It’s Time to Embrace a Post-Modern Approach to Orthodoxy
Yeshiva University’s Rabbi Mordechai Willig that an evolving viewpoint on the place for women and gays in Jewish life are manifestations of post-modernism. In contrast, Modern Orthodoxy’s shift to the right can be seen as a rejection of post-modernism. He closes rather ominously with the exhortation that “authentic” Modern Orthodox Jews must “observe the laws upon which others trample…only then can we successfully pass our sacred and eternal tradition on to future generations.”
I fear that Rabbi Willig is a little bit confused about what constitutes the post-modern project. In fact, the phenomena that he laments are distinct outgrowths of the modernist agenda. Modernism privileges the discourse of science and rationality as the grand narrative by which to evaluate all knowledge. The view of women celebrated by Rabbi Willig would more accurately be labeled as pre-modern Orthodox. A modernist would note that, given the most recent tools and advances offered by the scientific method, there is nothing inherent in the physiology of the female sex that would make them less able to engage in, for example, Talmudic learning than their male co-religionists. So a modernist would conclude that we must abandon the pre-modern conception of women, for only then, to use the Rabbi’s words, can we “successfully pass our sacred and eternal tradition on to future generations.” Similarly, as our understanding of the biological basis of sexual orientation grows, it becomes increasingly difficult for those committed to the modernist project to view our gay co-religionists through a pre-modern paradigm.
So in fact, it is the modernist project that Rabbi Willig further fears will “lead to a schism within Orthodoxy…that the beliefs of liberals are really Conservative but they publicly cling to Orthodoxy because of its identity and its association with authenticity.” And, in my opinion, this is where the post-modern project begins. Post-modernism, at its core, is a rejection of the utility of binary oppositions like Orthodox = authentic Judaism in opposition to Conservative = inauthentic Judaism. Modernist need to realize that their goals will be better achieved under a post-modern identity. This means rejecting the charge of relativism, that we are giving up on truth or authenticity, and instead argue that the ends of Halachic Judaism — assuring that it remain an eternal tradition — are better suited by a discourse that does not privilege arbitrary division and using labels as conversation stoppers.
The post-modern Judaism that I wish to argue for to those made uncomfortable by Rabbi Willig strives above else to be transformative. Embracing a halachic paradigm should mean more than criticizing those who interpret our shared Torah differently or simply delineating the sets of rules and prohibitions we must follow because we are, as Rabbi Willig describes “confident of Hashem’s reward in the end.” I have spent my life in an encounter with halacha that constantly changes who I am as a person, changes the environment in which I am building a life and changes those who come in contact with me as we stimulate our respective moral imaginations.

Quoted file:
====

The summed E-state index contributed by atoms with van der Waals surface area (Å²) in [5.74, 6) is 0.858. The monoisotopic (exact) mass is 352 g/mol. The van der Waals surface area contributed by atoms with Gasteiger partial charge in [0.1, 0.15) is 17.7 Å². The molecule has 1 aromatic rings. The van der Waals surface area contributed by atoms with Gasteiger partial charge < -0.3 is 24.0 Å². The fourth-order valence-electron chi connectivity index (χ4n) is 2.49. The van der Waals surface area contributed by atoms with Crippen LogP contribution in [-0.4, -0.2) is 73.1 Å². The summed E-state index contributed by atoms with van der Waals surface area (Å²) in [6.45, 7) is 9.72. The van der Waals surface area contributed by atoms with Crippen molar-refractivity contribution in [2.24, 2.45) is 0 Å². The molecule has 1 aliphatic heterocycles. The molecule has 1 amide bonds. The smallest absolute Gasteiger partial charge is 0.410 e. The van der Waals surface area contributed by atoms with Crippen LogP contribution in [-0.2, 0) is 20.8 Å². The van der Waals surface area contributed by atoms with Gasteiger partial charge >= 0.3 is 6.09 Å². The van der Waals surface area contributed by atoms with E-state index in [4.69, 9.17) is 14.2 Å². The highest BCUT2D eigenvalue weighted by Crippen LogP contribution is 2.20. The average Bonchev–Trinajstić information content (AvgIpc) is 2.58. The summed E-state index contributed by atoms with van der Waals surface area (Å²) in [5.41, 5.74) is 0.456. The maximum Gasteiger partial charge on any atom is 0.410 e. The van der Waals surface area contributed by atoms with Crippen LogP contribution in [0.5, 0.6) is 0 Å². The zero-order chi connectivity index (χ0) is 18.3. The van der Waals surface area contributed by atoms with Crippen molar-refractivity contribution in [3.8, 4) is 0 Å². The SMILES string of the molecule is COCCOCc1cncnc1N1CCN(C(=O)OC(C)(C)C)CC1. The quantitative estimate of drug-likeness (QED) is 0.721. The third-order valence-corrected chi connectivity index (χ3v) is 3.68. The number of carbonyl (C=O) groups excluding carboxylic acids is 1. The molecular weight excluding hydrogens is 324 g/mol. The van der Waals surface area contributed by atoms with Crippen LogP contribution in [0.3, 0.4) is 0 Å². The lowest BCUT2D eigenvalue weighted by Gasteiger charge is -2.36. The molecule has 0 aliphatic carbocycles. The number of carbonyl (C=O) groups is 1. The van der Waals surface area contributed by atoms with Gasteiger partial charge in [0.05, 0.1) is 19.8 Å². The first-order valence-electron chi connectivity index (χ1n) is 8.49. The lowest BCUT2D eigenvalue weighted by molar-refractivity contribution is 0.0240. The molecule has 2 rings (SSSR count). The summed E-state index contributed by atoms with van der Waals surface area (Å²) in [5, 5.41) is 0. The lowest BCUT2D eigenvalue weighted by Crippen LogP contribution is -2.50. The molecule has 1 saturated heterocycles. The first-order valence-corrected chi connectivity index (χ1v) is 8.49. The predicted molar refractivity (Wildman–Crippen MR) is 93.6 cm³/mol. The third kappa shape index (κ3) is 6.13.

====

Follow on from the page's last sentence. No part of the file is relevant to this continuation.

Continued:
Theologically, I have always found inspiration in Rabbi Menachem Mendel of Rimanov’s explanation that at Sinai God only pronounced the first aleph of “anochi,” the first word on the Ten Commandments. Think about that. The aleph is nothing more than an exhalation. God breathed into the people, all of the gathered masses, all genders and sexual orientation, and they took it from there. The Jewish moral imagination was stimulated by God, but left to evolve in the minds and breaths of His chosen people. The Izhbitzer-Radziner Rebbe adds that when our ancestors heard the Ten Commandments, it was a transformative experience. Their mental models changed, and the moral code breathed into them became intuitive.
I remain sympathetic to the modernist project of studying the history of Jewish mindsets and halachic models which were constructed at specific points in time to cope with specific physical and social environments. And I will insist that foundational models are more important than later models. But ultimately, Judaism is a living, breathing tradition. And as the pragmatic philosopher Richard Rorty notes: we do not bother to change our frames or the terms of our moral discourse until imaginative sympathy has revealed their inadequacy.
Rabbi Willig sees something wrong in those of us whose imaginative identification with the weak and powerless impels us to step back, look critically at our previous mind-set, and try to change it. The ongoing experiments within the Modern Orthodox world in regards to women’s rights stands out to me, in opposition Rabbi Willig, as exemplary. Our post-modern Jewish moral imagination does not say we strike down the tradition of difference between genders. But we are also not unsympathetic to the experience of women who today feel left out. And so, by rejecting the modernist binary oppositions and recognizing the ambiguous space it leaves behind, we are left with no other option but to experiment with different models to figure out what might work best in moving the Jewish tradition forward.
Implicit in this type of experiment is the readiness to fail, the ability to try something and say this does not work. The aleph breath compels the sympathy to the disenfranchised, but only a lived experience and an evolutionary process over time will determine the optimal adaptation, the change that will make us strongest. And so, if Modern Orthodoxy cannot let us experiment without fear, then it’s time to embrace a post-modern approach to Judaism with love.
David Weitzner is the Assistant Professor of Strategy and Ethics at Schulich School of Business, York University.